Residential End-of-Life Care Facility to Open in California

The Southern California Hospice Foundation is building the first-of-its-kind residential, end-of-life care home to be established in Orange County, Calif., and the fourth such residence in the state. Dubbed Heavenly Home, the six-bedroom facility provides vulnerable hospice patients with a place to live during the last three weeks of life, staffed with full time caregivers.

The foundation expects the $775,000 facility to open in 2021 in Mission Viejo, Calif. The organization is not a hospice provider. They are a nonprofit foundation that seeks to fill patient and family needs that occur outside of the Medicare hospice benefit, such as food, utility bills, housing, transportation, final wishes and other services.

Hospice providers will come into the Heavenly Home facility to actually provide the care. The project is designed to serve patients who cannot remain in their own homes, have no caregivers, have no residence of their own, and who cannot afford or access assisted living or other facilities.

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“The Heavenly Home project is our newest endeavor, aimed at addressing housing and caregiving for patients at the end of life,” Michelle Wulfestieg, executive director of Southern California Hospice Foundation, told Hospice News. “The idea of hospice is that the provider goes wherever the patient calls home, so Heavenly Home project will be a place for patients who don’t have the ability to die in their own home. The hospice will come in and provide hospice care as though it were the patients’ own home.”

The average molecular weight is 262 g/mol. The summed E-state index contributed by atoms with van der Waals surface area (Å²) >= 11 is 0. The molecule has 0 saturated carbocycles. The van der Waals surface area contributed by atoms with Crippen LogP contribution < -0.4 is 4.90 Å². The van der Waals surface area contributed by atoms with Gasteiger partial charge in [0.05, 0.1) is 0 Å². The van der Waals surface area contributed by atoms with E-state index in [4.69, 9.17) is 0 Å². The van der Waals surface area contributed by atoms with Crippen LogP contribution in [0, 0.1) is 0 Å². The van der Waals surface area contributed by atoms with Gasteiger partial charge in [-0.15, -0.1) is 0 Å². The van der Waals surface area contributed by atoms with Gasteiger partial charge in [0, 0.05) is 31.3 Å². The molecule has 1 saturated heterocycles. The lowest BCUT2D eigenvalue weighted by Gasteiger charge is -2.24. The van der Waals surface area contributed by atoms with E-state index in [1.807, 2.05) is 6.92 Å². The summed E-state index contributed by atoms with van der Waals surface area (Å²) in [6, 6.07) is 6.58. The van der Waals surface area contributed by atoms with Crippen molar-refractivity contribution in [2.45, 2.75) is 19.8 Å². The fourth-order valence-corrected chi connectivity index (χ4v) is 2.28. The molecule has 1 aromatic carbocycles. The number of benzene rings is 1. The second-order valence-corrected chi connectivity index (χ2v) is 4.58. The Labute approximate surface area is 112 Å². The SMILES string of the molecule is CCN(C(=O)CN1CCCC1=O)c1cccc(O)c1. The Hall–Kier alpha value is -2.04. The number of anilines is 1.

The project was inspired in part by experiences of patients such as Frank, an oncology nurse who himself was diagnosed with terminal cancer. As he neared death, Frank’s landlord asked him to leave his home to avoid having to disclose that someone died in the residence when the building went up for sale, Wulfestieg told Hospice News. Frank was unable to work, had no income and his family lived in other states.

Anonymous donors were able to help Frank, opening up their own home to him during the last three weeks of his life. After Heavenly Home begins operations, the facility will provide space for more patients who have similar needs.

Patients will be required to pay an estimated daily fee of $400 to $500 to reside at Heavenly Home. The facility will offer a sliding scale, allowing patients to pay what they can afford, with. philanthropic dollars making up any shortfalls between these payments and the organization’s costs.

In addition to the hospices that will come in to provide care, two certified nurse assistants will be onsite 24 hours per day, seven days per week.
“We have great relationships with hospcies in the community,” Wulfestieg. “When we do open our doors we intend to reach out to those hospices that we work with, letting them know that this is a location where they can place patients discharged from the hospital who may not have the means to go to their own home.”

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